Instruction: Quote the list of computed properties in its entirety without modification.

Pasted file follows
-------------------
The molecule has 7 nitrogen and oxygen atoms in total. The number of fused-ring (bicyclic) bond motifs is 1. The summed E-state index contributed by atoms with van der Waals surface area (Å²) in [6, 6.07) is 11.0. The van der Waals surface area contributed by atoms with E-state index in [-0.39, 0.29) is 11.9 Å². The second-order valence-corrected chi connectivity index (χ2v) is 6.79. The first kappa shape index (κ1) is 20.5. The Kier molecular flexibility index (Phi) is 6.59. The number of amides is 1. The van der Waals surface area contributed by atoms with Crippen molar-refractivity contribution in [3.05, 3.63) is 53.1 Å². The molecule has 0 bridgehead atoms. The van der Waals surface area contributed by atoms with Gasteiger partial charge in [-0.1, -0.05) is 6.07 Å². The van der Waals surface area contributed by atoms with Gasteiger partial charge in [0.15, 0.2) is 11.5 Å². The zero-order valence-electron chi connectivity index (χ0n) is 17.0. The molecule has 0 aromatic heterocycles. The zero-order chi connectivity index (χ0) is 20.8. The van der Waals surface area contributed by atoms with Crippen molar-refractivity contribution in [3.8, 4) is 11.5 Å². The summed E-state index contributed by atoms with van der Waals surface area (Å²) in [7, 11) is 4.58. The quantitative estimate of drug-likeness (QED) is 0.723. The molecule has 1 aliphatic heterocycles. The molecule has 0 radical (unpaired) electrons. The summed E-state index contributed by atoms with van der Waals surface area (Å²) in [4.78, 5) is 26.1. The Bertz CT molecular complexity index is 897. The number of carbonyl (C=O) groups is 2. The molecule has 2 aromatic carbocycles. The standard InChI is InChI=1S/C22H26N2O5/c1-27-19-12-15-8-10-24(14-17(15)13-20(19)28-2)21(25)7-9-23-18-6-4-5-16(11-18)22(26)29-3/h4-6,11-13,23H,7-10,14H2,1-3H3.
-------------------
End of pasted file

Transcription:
The molecule has 7 nitrogen and oxygen atoms in total. The number of fused-ring (bicyclic) bond motifs is 1. The summed E-state index contributed by atoms with van der Waals surface area (Å²) in [6, 6.07) is 11.0. The van der Waals surface area contributed by atoms with E-state index in [-0.39, 0.29) is 11.9 Å². The second-order valence-corrected chi connectivity index (χ2v) is 6.79. The first kappa shape index (κ1) is 20.5. The Kier molecular flexibility index (Phi) is 6.59. The number of amides is 1. The van der Waals surface area contributed by atoms with Crippen molar-refractivity contribution in [3.05, 3.63) is 53.1 Å². The molecule has 0 bridgehead atoms. The van der Waals surface area contributed by atoms with Gasteiger partial charge in [-0.1, -0.05) is 6.07 Å². The van der Waals surface area contributed by atoms with Gasteiger partial charge in [0.15, 0.2) is 11.5 Å². The zero-order valence-electron chi connectivity index (χ0n) is 17.0. The molecule has 0 aromatic heterocycles. The zero-order chi connectivity index (χ0) is 20.8. The van der Waals surface area contributed by atoms with Crippen molar-refractivity contribution in [3.8, 4) is 11.5 Å². The summed E-state index contributed by atoms with van der Waals surface area (Å²) in [7, 11) is 4.58. The quantitative estimate of drug-likeness (QED) is 0.723. The molecule has 1 aliphatic heterocycles. The molecule has 0 radical (unpaired) electrons. The summed E-state index contributed by atoms with van der Waals surface area (Å²) in [4.78, 5) is 26.1. The Bertz CT molecular complexity index is 897. The number of carbonyl (C=O) groups is 2. The molecule has 2 aromatic carbocycles. The standard InChI is InChI=1S/C22H26N2O5/c1-27-19-12-15-8-10-24(14-17(15)13-20(19)28-2)21(25)7-9-23-18-6-4-5-16(11-18)22(26)29-3/h4-6,11-13,23H,7-10,14H2,1-3H3.